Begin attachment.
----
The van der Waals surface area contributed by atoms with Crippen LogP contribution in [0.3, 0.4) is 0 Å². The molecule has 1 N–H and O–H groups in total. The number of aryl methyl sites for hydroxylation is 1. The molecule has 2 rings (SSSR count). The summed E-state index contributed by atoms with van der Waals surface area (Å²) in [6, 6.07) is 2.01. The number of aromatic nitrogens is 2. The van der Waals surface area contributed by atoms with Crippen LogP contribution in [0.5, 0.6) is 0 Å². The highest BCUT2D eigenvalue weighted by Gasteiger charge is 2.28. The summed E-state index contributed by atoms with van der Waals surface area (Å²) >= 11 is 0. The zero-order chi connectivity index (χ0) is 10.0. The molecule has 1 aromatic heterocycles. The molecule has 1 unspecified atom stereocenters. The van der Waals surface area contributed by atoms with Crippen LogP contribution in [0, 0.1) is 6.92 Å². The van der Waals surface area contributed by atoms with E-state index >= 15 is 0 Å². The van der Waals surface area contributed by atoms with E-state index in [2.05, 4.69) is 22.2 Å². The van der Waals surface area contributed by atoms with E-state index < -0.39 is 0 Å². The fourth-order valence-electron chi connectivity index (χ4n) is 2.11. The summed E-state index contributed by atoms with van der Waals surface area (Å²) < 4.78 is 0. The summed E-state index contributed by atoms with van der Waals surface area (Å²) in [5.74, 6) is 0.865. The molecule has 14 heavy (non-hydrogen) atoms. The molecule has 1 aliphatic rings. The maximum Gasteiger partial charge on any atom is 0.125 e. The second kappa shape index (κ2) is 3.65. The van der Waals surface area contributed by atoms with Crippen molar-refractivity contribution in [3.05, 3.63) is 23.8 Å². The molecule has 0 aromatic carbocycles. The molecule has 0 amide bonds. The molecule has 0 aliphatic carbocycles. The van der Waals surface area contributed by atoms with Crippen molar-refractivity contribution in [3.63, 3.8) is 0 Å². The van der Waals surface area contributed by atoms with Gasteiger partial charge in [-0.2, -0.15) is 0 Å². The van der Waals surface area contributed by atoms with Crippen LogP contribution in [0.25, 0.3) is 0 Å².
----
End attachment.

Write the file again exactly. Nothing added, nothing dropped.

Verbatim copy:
The van der Waals surface area contributed by atoms with Crippen LogP contribution in [0.3, 0.4) is 0 Å². The molecule has 1 N–H and O–H groups in total. The number of aryl methyl sites for hydroxylation is 1. The molecule has 2 rings (SSSR count). The summed E-state index contributed by atoms with van der Waals surface area (Å²) in [6, 6.07) is 2.01. The number of aromatic nitrogens is 2. The van der Waals surface area contributed by atoms with Crippen LogP contribution in [0.5, 0.6) is 0 Å². The highest BCUT2D eigenvalue weighted by Gasteiger charge is 2.28. The summed E-state index contributed by atoms with van der Waals surface area (Å²) >= 11 is 0. The zero-order chi connectivity index (χ0) is 10.0. The molecule has 1 aromatic heterocycles. The molecule has 1 unspecified atom stereocenters. The van der Waals surface area contributed by atoms with Crippen LogP contribution in [0, 0.1) is 6.92 Å². The van der Waals surface area contributed by atoms with E-state index >= 15 is 0 Å². The van der Waals surface area contributed by atoms with E-state index in [2.05, 4.69) is 22.2 Å². The van der Waals surface area contributed by atoms with E-state index < -0.39 is 0 Å². The fourth-order valence-electron chi connectivity index (χ4n) is 2.11. The summed E-state index contributed by atoms with van der Waals surface area (Å²) < 4.78 is 0. The summed E-state index contributed by atoms with van der Waals surface area (Å²) in [5.74, 6) is 0.865. The molecule has 14 heavy (non-hydrogen) atoms. The molecule has 1 aliphatic rings. The maximum Gasteiger partial charge on any atom is 0.125 e. The second kappa shape index (κ2) is 3.65. The van der Waals surface area contributed by atoms with Crippen molar-refractivity contribution in [3.05, 3.63) is 23.8 Å². The molecule has 0 aromatic carbocycles. The molecule has 0 amide bonds. The molecule has 0 aliphatic carbocycles. The van der Waals surface area contributed by atoms with Crippen molar-refractivity contribution in [3.63, 3.8) is 0 Å². The van der Waals surface area contributed by atoms with Gasteiger partial charge in [-0.2, -0.15) is 0 Å². The van der Waals surface area contributed by atoms with Crippen LogP contribution in [0.25, 0.3) is 0 Å².